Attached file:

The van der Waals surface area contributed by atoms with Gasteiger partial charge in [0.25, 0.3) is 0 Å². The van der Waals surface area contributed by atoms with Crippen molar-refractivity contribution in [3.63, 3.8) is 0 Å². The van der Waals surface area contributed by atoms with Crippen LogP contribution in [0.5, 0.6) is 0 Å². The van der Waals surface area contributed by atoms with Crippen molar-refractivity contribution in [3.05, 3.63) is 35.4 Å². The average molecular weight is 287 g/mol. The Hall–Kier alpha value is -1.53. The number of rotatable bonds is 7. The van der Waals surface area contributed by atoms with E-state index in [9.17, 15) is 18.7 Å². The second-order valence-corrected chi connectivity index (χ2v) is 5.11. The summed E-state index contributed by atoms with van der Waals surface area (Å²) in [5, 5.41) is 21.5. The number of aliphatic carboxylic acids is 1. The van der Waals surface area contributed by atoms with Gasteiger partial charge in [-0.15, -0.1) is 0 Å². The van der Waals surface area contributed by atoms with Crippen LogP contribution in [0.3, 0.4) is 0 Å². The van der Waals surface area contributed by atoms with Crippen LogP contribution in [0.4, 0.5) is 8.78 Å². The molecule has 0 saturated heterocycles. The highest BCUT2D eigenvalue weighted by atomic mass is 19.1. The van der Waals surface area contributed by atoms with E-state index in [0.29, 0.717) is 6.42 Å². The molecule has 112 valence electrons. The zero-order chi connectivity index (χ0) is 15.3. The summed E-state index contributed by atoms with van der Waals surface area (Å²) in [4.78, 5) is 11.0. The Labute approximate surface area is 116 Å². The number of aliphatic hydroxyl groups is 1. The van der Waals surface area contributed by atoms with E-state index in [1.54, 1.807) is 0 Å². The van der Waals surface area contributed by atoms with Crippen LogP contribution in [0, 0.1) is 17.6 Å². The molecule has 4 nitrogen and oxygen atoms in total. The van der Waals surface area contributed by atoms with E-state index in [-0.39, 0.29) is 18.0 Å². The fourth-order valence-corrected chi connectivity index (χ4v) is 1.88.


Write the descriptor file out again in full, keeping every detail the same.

The van der Waals surface area contributed by atoms with Gasteiger partial charge in [0.25, 0.3) is 0 Å². The van der Waals surface area contributed by atoms with Crippen molar-refractivity contribution in [3.63, 3.8) is 0 Å². The van der Waals surface area contributed by atoms with Crippen LogP contribution in [0.5, 0.6) is 0 Å². The van der Waals surface area contributed by atoms with Crippen molar-refractivity contribution in [3.05, 3.63) is 35.4 Å². The average molecular weight is 287 g/mol. The Hall–Kier alpha value is -1.53. The number of rotatable bonds is 7. The van der Waals surface area contributed by atoms with E-state index in [9.17, 15) is 18.7 Å². The second-order valence-corrected chi connectivity index (χ2v) is 5.11. The summed E-state index contributed by atoms with van der Waals surface area (Å²) in [5, 5.41) is 21.5. The number of aliphatic carboxylic acids is 1. The van der Waals surface area contributed by atoms with Gasteiger partial charge in [-0.15, -0.1) is 0 Å². The van der Waals surface area contributed by atoms with Crippen LogP contribution in [0.3, 0.4) is 0 Å². The van der Waals surface area contributed by atoms with Crippen LogP contribution in [0.4, 0.5) is 8.78 Å². The molecule has 0 saturated heterocycles. The highest BCUT2D eigenvalue weighted by atomic mass is 19.1. The van der Waals surface area contributed by atoms with E-state index in [0.29, 0.717) is 6.42 Å². The molecule has 112 valence electrons. The zero-order chi connectivity index (χ0) is 15.3. The summed E-state index contributed by atoms with van der Waals surface area (Å²) in [4.78, 5) is 11.0. The Labute approximate surface area is 116 Å². The number of aliphatic hydroxyl groups is 1. The van der Waals surface area contributed by atoms with E-state index in [1.54, 1.807) is 0 Å². The van der Waals surface area contributed by atoms with Crippen LogP contribution in [0, 0.1) is 17.6 Å². The molecule has 4 nitrogen and oxygen atoms in total. The van der Waals surface area contributed by atoms with E-state index in [-0.39, 0.29) is 18.0 Å². The fourth-order valence-corrected chi connectivity index (χ4v) is 1.88.